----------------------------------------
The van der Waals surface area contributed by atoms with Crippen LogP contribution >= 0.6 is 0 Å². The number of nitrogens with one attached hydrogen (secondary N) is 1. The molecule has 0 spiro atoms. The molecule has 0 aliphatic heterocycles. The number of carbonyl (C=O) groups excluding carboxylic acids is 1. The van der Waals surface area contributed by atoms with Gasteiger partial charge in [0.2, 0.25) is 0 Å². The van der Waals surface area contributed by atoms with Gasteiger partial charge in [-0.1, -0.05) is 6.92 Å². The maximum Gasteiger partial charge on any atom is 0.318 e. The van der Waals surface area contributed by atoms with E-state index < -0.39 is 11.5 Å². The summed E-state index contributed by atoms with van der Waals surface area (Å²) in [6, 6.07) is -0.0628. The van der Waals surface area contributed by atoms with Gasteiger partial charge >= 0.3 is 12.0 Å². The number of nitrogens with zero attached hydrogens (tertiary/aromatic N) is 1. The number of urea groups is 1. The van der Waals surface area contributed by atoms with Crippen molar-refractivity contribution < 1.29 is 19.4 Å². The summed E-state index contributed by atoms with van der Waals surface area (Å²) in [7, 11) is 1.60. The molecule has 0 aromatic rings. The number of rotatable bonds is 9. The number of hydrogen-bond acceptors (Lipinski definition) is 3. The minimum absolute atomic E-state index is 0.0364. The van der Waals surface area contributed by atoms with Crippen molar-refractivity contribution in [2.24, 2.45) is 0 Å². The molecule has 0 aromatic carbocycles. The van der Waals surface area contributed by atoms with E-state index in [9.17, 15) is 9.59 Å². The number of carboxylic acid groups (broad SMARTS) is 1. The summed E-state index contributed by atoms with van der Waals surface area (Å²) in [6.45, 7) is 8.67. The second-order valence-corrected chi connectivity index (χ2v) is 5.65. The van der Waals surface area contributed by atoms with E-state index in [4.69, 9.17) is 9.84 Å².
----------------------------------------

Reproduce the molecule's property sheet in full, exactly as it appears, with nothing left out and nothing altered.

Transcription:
The van der Waals surface area contributed by atoms with Crippen LogP contribution >= 0.6 is 0 Å². The number of nitrogens with one attached hydrogen (secondary N) is 1. The molecule has 0 spiro atoms. The molecule has 0 aliphatic heterocycles. The number of carbonyl (C=O) groups excluding carboxylic acids is 1. The van der Waals surface area contributed by atoms with Gasteiger partial charge in [0.2, 0.25) is 0 Å². The van der Waals surface area contributed by atoms with Gasteiger partial charge in [-0.1, -0.05) is 6.92 Å². The maximum Gasteiger partial charge on any atom is 0.318 e. The van der Waals surface area contributed by atoms with E-state index < -0.39 is 11.5 Å². The summed E-state index contributed by atoms with van der Waals surface area (Å²) in [6, 6.07) is -0.0628. The van der Waals surface area contributed by atoms with Gasteiger partial charge >= 0.3 is 12.0 Å². The number of nitrogens with zero attached hydrogens (tertiary/aromatic N) is 1. The number of urea groups is 1. The van der Waals surface area contributed by atoms with Crippen molar-refractivity contribution < 1.29 is 19.4 Å². The summed E-state index contributed by atoms with van der Waals surface area (Å²) in [7, 11) is 1.60. The molecule has 0 aromatic rings. The number of rotatable bonds is 9. The number of hydrogen-bond acceptors (Lipinski definition) is 3. The minimum absolute atomic E-state index is 0.0364. The van der Waals surface area contributed by atoms with Crippen molar-refractivity contribution in [2.24, 2.45) is 0 Å². The molecule has 0 aromatic carbocycles. The van der Waals surface area contributed by atoms with E-state index in [9.17, 15) is 9.59 Å². The number of carboxylic acid groups (broad SMARTS) is 1. The summed E-state index contributed by atoms with van der Waals surface area (Å²) in [6.45, 7) is 8.67. The second-order valence-corrected chi connectivity index (χ2v) is 5.65. The van der Waals surface area contributed by atoms with E-state index in [4.69, 9.17) is 9.84 Å².